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F + 1 : The Revenge of the Trojans

At 4 am, the rattling of our anchor chain woke me up for a brief moment. The captain was lifting anchor. It was time to sail to Cardak on the Dardanelles where Serhan, our guide, was waiting. Cardak is the place where the new suspension bridge crosses the Straits linking Izmir and Bodrum to Istanbul. It was opened in March 2022 by President Erdogan.

The 1915 Canakkale Bridge was built for 300 cars/min. It struggles to achieve 300 cars/h


Serhan took us on a morning stroll through Canakkale, a town that developed around the Ottoman fortresses guarding the Dardanelles. As the Rumeli castle north of Istanbul, they were built by Sultan Mehmed the Conqueror to secure the Straits. They saw action in 1812 and than again in 1915. Both times against the Royal Navy. Canakkale today is a vibrant town and home to one of Turkey's best universities. Its population increased from 30'000 people thirty years ago to 330'000 as of today.

The Trojan horse used for the movie "Troy" stands now at Canakkale's harbour front


Our guide took us then to the mine layer TCG Nusret, which played a crucial roles during the Gallipoli campaign in 1915, when it laid 26 mines at night in the "Dark Harbour" bay. It was the place where English and French battle ships turned. The mines blew up the French battleship Bouvet, HMS Irresistible, HMS Ocean and badly damaged HMS Inflexible. It was the end of the naval campaign. Despite the loss of four battleship the English-French fleet had achieved little.

A Replica of the TCG Nusret in the Harbour of Canakkale


Parts of the three sunken battle ships are still on the sea floor. In the early 1960s, the Turkish government allowed a few private firms to salvage the wrecks but most of the hulls are still there. Armour graded steal must have been valuable!

Newspaper Coverage of the Gallipoli Naval Campaign in 1915


Since last year, enthusiastic scuba divers can go wreck diving in the "Dark Harbour". In 20 meters depth lies the wreck of HMS Majestic which was sunk by a German submarine during the Gallipoli Campaign.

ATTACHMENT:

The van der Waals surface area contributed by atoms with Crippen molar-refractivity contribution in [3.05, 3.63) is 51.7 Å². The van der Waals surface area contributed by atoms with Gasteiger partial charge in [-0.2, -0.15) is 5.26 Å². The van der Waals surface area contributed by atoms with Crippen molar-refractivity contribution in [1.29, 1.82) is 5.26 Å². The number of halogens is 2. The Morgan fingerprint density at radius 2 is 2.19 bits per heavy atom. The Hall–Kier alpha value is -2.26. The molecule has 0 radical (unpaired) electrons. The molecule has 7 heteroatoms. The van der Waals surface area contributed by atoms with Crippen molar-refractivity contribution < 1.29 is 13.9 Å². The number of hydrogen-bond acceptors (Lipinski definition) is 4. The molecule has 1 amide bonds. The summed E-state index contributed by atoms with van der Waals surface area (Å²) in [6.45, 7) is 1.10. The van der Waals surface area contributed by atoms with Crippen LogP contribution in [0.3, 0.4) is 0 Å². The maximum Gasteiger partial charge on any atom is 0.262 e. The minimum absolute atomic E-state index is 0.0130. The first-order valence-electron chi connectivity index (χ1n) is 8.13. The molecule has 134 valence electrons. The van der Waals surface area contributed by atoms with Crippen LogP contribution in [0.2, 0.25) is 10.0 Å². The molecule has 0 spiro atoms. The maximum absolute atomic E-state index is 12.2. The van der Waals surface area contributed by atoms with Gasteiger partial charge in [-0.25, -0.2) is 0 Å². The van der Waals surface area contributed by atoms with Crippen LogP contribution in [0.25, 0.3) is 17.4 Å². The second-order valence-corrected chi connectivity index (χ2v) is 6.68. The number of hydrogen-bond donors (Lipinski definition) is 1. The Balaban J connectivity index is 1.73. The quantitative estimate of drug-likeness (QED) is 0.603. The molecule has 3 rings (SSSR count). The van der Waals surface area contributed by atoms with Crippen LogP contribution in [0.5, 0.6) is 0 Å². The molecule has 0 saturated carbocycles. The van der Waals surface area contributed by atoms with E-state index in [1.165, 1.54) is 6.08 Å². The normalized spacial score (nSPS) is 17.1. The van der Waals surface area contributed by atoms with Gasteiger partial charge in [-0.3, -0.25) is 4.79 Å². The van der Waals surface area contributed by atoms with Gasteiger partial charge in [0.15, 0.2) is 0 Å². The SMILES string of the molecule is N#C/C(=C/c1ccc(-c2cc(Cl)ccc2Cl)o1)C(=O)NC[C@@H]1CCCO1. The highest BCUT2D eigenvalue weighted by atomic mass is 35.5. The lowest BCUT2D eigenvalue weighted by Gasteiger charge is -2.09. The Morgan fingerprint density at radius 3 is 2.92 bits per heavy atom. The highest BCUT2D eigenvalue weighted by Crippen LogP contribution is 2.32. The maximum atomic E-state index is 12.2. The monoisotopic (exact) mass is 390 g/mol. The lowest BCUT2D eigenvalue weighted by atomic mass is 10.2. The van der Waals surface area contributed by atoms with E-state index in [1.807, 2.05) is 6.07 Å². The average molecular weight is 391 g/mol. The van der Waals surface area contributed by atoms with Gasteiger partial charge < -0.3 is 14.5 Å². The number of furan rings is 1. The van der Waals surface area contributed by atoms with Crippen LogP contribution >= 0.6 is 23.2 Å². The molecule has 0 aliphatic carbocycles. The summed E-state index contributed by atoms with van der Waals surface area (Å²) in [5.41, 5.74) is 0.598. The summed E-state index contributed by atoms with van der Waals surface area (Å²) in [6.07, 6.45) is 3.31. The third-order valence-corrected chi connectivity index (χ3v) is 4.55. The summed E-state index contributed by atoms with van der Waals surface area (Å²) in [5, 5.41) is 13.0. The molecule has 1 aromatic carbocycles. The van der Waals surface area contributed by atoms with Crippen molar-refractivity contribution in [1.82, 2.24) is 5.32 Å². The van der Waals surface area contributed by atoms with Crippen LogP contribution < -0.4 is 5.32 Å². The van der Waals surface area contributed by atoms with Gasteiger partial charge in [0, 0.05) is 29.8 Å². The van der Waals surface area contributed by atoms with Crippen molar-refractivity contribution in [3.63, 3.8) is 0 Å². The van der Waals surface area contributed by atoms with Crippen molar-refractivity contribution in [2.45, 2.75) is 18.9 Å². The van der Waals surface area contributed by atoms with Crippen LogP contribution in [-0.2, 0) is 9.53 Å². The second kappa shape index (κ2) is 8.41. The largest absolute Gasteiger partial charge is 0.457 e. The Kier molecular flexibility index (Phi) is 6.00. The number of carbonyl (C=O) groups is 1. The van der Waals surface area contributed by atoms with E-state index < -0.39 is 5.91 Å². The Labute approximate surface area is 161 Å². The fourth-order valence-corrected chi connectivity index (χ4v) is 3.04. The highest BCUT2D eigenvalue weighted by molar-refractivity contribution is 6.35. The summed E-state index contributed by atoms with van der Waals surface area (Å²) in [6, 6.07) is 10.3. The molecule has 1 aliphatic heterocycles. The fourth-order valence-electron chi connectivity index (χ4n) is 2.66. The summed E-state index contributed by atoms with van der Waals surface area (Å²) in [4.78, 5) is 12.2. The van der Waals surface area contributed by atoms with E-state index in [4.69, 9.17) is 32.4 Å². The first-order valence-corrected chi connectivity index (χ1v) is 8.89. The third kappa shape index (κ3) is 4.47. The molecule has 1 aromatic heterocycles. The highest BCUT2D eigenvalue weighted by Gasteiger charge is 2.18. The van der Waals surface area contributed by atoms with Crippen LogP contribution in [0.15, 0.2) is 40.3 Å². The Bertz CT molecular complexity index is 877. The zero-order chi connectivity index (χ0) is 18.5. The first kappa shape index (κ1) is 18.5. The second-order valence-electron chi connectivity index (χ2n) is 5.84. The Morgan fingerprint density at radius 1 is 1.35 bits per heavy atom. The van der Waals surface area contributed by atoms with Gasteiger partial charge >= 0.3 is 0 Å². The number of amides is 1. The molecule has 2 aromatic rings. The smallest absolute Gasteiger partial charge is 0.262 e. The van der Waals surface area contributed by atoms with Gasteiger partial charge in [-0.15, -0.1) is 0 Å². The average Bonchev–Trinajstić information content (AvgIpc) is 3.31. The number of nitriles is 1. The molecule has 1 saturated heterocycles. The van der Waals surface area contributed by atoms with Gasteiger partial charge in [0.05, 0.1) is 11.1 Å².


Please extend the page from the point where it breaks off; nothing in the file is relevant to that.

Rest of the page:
Scuba Divers visiting the Remains of HMS Majestic on the Bottom of the Dardanelles


After Canakkale, our next stop was Troy, the old Luwian town which I described in my blog F-54. There is actually an excellent website on Luwian Studies which summarises the latest findings and conclusions. In a nutshell, the 10-years-long Trojan war was not about Helen but regional hegemony. The Greek army comprised contingents from all major Greek cities and kingdoms, so did the Trojan Army.

This Map shows the Achaean Alliance (Mycenae) and the Allies of Troy


Some sources say that the Greek forces before Troy numbered 120'000 men and had 1'200 ships. But these numbers are highly exaggerated. Achaean Greece had around 600'000 people in the late Bronze Age only. Using the sustainable force/population ratio of 2.5%, the Greek Army could not have been larger than 15'000 men - a number which sounds about right. A city like Troy with 10'000 inhabitants could not be taken though by such a small force. Catapults, rams and siege towers were not invented yet. They showed up only by 900 BC. In their absence, the fighting between Greek and Trojans ended in a stalemate.

The mighty Walls of Troy 7 from around 1'200 BC


There is one question I could not resolve yet. The Greek were able to build a horse with the planks of their ships. The size of the horse is about the size of a siege tower and it is also on wheels. So why did the Greek not build siege towers?

The Progress of Sedimentation by the Scamandar River - Troy lost its Access to the Sea


Whilst the Ilias is still told today and movies like "Troy" find wide audiences, the slow but unstoppable sedimentation by the Scamandar river cut Troy off the sea. It lost its function as safe harbour at the entrance to the Dardanelles where ships could wait until a favourable wind from the south would carry them through the Straits. Roman Emperors though loved the place and built new structures like the Odeon on the site of the old Citadel. A beautiful statue of Emperor Hadrian was thus found in Troy.

Hadrian's Statue can be seen in Troy's great Museum


The inspiration was not limited to Romans alone. Nine years after his conquest of Constantinople, Sultan Mehmed visited the area of Troy and apparently said "Allah granted us the right to avenge this city (Troy) and its people after all these years". The renaissance men who spoke Latin, Greek, Farsi, Arag and Turkish and had read the Ilias saw himself as legitimate successor of the Trojan King Priam and his sons Hector and Paris.

Sultan Mehmed, the Conqueror of Istanbul in 1453


Our day ended with the crossing of the Dardanelles. We need a bay well protected from wind and waves for a quiet night. Tomorrow, we shall visit the Gallipoli battlefields where Australians, New Zealanders, French, British and Turkish troops fought valiantly but eventually for nothing.

Sunset over the S Beach in Gallipoli where Irish Troops landed



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